Getting our children and young people back into schools and colleges is a top priority – that’s because experts are all agreed that the best place for children to be is with their teachers, friends and peers.
Dr Susan Hopkins Covid-19 Strategic Response Director to Public Health England and Chief Medical Adviser to NHS Test and Trace has reinforced the importance of getting children back to school. In a column in the Telegraph, she wrote;
Face to face education is the best place to be for children’s learning, health and wellbeing.
So it is welcome news that with infection rates coming down, the government is planning for the careful reopening of schools and colleges.
Since January schools have only been open to the most vulnerable children and children of key workers. Teaching has continued for most via home schooling and remote lessons.
As the Secretary of State said in a piece he wrote for the Sunday Express this week:
Schools didn’t suddenly become unsafe. The reason they closed to most pupils was to reduce the need for people to leave their houses and stop the spread of the virus.
The return to face-to-face education has remained a national priority and all students will begin returning to the classroom on March 8, in the first of four cautious steps of the roadmap for leaving lockdown.
That’s why, when schools do reopen to more pupils, there will be additional safety measures. Every secondary school pupil will have three tests in the first two weeks, then staff and pupils will do regular weekly testing.
The existing school safety measures stay in place, staggered starts and breaks, desks facing forwards, additional hygiene and ventilation. Children in secondary schools will also now wear face coverings unless they are exempt or where it could hinder learning, such as for deaf pupils.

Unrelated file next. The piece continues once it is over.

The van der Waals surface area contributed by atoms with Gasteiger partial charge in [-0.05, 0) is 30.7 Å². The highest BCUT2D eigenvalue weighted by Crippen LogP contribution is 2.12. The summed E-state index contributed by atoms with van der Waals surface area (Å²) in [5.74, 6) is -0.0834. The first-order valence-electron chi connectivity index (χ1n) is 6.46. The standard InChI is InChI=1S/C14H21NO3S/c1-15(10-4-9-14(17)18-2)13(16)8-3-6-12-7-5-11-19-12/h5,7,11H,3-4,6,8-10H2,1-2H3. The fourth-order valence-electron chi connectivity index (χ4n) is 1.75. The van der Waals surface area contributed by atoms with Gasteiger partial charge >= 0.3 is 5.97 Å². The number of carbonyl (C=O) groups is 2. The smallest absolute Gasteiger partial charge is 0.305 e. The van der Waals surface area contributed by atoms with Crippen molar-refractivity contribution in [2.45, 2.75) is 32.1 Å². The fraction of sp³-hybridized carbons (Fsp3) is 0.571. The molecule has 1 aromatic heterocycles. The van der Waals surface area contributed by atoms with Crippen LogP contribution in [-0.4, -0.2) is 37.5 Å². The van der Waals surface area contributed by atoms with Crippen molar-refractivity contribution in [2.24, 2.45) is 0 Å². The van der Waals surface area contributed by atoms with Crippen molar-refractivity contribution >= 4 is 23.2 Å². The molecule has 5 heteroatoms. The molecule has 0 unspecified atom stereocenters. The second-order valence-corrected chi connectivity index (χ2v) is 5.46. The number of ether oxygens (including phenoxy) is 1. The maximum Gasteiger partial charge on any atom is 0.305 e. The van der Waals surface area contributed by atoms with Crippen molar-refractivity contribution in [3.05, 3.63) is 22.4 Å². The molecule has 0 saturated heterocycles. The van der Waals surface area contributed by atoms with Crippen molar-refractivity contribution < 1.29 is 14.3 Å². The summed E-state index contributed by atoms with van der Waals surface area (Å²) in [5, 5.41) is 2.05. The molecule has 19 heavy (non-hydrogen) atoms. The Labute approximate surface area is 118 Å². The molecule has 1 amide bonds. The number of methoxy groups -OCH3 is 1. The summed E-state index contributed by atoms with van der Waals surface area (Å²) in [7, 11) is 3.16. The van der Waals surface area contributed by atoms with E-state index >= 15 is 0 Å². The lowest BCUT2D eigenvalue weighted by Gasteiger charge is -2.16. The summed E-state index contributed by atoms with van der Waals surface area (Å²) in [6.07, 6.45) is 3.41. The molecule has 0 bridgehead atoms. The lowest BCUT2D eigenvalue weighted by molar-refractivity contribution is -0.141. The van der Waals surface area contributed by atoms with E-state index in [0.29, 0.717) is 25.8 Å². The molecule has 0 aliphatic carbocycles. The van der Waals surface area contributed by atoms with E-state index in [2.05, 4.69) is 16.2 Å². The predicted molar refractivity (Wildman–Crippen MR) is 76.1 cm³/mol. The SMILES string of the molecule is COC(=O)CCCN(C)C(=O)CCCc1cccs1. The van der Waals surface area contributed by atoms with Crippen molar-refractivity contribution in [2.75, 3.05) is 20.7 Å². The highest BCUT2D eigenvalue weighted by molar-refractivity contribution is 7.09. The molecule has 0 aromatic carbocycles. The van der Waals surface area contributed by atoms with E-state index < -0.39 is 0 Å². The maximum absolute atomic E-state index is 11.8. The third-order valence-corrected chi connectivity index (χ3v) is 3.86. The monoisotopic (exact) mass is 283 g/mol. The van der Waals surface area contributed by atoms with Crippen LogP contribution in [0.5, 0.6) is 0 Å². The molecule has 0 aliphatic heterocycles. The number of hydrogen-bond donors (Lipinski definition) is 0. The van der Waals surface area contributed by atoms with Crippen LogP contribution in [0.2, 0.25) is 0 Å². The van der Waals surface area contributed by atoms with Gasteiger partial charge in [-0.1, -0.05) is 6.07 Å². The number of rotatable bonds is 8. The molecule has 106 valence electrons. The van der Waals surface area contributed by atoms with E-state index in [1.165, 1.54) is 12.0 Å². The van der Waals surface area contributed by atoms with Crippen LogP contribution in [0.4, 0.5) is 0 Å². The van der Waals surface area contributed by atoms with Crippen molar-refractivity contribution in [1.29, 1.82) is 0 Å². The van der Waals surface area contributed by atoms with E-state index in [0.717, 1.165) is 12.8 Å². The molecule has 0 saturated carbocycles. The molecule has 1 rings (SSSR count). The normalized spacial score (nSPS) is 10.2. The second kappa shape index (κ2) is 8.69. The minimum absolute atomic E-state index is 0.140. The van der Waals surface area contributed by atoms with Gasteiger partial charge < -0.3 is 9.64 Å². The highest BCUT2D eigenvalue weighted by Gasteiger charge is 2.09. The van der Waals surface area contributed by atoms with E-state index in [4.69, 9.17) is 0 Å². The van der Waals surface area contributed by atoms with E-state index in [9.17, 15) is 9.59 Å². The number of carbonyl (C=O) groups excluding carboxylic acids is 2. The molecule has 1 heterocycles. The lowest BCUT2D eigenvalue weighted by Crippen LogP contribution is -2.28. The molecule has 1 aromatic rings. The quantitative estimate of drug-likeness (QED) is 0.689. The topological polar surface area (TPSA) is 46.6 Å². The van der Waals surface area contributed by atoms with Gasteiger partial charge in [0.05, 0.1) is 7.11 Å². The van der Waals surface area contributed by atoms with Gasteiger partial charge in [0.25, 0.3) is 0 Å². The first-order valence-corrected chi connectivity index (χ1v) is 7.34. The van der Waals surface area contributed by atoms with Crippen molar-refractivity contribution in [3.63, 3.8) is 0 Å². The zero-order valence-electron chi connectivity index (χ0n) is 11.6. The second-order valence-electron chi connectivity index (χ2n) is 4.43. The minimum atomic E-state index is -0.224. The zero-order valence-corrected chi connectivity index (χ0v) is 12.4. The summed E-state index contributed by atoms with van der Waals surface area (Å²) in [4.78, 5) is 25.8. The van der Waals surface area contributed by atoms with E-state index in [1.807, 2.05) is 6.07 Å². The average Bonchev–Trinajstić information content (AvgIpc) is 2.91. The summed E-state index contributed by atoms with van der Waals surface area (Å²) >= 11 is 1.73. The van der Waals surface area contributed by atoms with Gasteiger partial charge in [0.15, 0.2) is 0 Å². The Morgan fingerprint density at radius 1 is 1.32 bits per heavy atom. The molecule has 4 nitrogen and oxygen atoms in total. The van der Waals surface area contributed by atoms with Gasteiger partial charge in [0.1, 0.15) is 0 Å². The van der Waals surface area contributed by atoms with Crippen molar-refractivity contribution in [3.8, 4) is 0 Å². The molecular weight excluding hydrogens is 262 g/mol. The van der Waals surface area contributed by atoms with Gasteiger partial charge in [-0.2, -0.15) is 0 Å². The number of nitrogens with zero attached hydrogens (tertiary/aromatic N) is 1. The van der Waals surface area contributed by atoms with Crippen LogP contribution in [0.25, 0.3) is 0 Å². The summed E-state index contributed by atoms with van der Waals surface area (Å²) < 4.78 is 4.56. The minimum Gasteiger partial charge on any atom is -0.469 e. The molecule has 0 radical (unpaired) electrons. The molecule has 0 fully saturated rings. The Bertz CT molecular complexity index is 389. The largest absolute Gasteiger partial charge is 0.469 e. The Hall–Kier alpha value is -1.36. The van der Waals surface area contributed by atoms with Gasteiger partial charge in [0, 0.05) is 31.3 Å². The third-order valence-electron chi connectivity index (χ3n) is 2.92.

Getting children back to school is only the start of our plan. We can’t pretend that the last year hasn’t happened, nor can we pretend there won’t still be effects as we move through the next weeks and months.
That’s why we’re spending £700 million to help children catch up, including one-to-one tuition and summer schools to boost learning. That’s on top of the £1billion we announced last June for tutoring programmes.
In addition, we also know that additional measures were required to ensure students that have been affected by the pandemic were not disadvantaged. This is the reason we have cancelled exams and are putting our trust in teachers, who know their students best.
Young people will only be assessed on what they have been taught and not what they’ve missed. There will be strict guidelines on how teachers approach this and exam boards will challenge schools where grades seem too low or too high.
The Education Secretary reiterated the sentiment from everyone at the department at the weekend when he wrote;
All of us will have very different memories of our school days but many people remember them as the best years of their life.
I am determined to do everything I can to make sure children will still be able to say that in years to come, and that Covid is not going to define their childhood.
Sharing and comments
Share this page
Related content and links
About the Education in the media blog
Education in the media is the Department for Education’s blog on the latest topical education and equalities issues. This blog features a review of leading media stories, rebuttal to news stories, as well as Ministerial comment.
Recent blog posts
- Your transferable skills define what you can do - guest post from a careers adviser 2 March 2021
- Children in primary schools do not need to wear face coverings but most pupils in secondary schools do2 March 2021
- Our plan for getting pupils back to schools and colleges2 March 2021
- Summer activities, tutoring and extra funding for schools – How we’re helping students catch-up25 February 2021
- What you need to know about grades in 202125 February 2021